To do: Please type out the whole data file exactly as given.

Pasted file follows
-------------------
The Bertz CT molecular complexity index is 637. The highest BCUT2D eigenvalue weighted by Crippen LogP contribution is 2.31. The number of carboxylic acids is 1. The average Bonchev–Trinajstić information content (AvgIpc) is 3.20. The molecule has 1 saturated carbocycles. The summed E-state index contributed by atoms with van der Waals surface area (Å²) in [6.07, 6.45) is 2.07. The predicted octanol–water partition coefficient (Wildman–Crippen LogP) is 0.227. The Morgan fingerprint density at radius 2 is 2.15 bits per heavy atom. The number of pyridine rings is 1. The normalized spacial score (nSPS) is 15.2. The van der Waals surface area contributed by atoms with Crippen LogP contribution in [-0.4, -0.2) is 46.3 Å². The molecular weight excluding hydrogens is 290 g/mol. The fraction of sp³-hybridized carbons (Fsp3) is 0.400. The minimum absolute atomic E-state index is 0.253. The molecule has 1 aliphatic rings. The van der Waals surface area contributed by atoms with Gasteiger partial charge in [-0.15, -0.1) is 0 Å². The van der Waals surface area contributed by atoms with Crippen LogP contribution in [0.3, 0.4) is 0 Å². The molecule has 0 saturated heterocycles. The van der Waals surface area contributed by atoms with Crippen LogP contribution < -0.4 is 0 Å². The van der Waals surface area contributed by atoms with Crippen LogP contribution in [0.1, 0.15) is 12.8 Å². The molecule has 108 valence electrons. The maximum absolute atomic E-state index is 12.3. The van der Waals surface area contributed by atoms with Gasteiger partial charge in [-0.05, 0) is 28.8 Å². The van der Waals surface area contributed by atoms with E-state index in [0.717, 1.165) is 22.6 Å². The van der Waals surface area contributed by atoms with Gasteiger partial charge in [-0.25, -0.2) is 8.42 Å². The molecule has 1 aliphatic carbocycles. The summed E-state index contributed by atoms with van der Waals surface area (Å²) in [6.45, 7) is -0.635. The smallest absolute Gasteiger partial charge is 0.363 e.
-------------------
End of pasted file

The Bertz CT molecular complexity index is 637. The highest BCUT2D eigenvalue weighted by Crippen LogP contribution is 2.31. The number of carboxylic acids is 1. The average Bonchev–Trinajstić information content (AvgIpc) is 3.20. The molecule has 1 saturated carbocycles. The summed E-state index contributed by atoms with van der Waals surface area (Å²) in [6.07, 6.45) is 2.07. The predicted octanol–water partition coefficient (Wildman–Crippen LogP) is 0.227. The Morgan fingerprint density at radius 2 is 2.15 bits per heavy atom. The number of pyridine rings is 1. The normalized spacial score (nSPS) is 15.2. The van der Waals surface area contributed by atoms with Crippen LogP contribution in [-0.4, -0.2) is 46.3 Å². The molecular weight excluding hydrogens is 290 g/mol. The fraction of sp³-hybridized carbons (Fsp3) is 0.400. The minimum absolute atomic E-state index is 0.253. The molecule has 1 aliphatic rings. The van der Waals surface area contributed by atoms with Gasteiger partial charge in [-0.15, -0.1) is 0 Å². The van der Waals surface area contributed by atoms with Crippen LogP contribution in [0.3, 0.4) is 0 Å². The molecule has 0 saturated heterocycles. The van der Waals surface area contributed by atoms with Crippen LogP contribution < -0.4 is 0 Å². The van der Waals surface area contributed by atoms with Crippen LogP contribution in [0.1, 0.15) is 12.8 Å². The molecule has 108 valence electrons. The maximum absolute atomic E-state index is 12.3. The van der Waals surface area contributed by atoms with Gasteiger partial charge in [-0.05, 0) is 28.8 Å². The van der Waals surface area contributed by atoms with E-state index in [0.717, 1.165) is 22.6 Å². The van der Waals surface area contributed by atoms with Gasteiger partial charge in [-0.25, -0.2) is 8.42 Å². The molecule has 1 aliphatic carbocycles. The summed E-state index contributed by atoms with van der Waals surface area (Å²) in [6.45, 7) is -0.635. The smallest absolute Gasteiger partial charge is 0.363 e.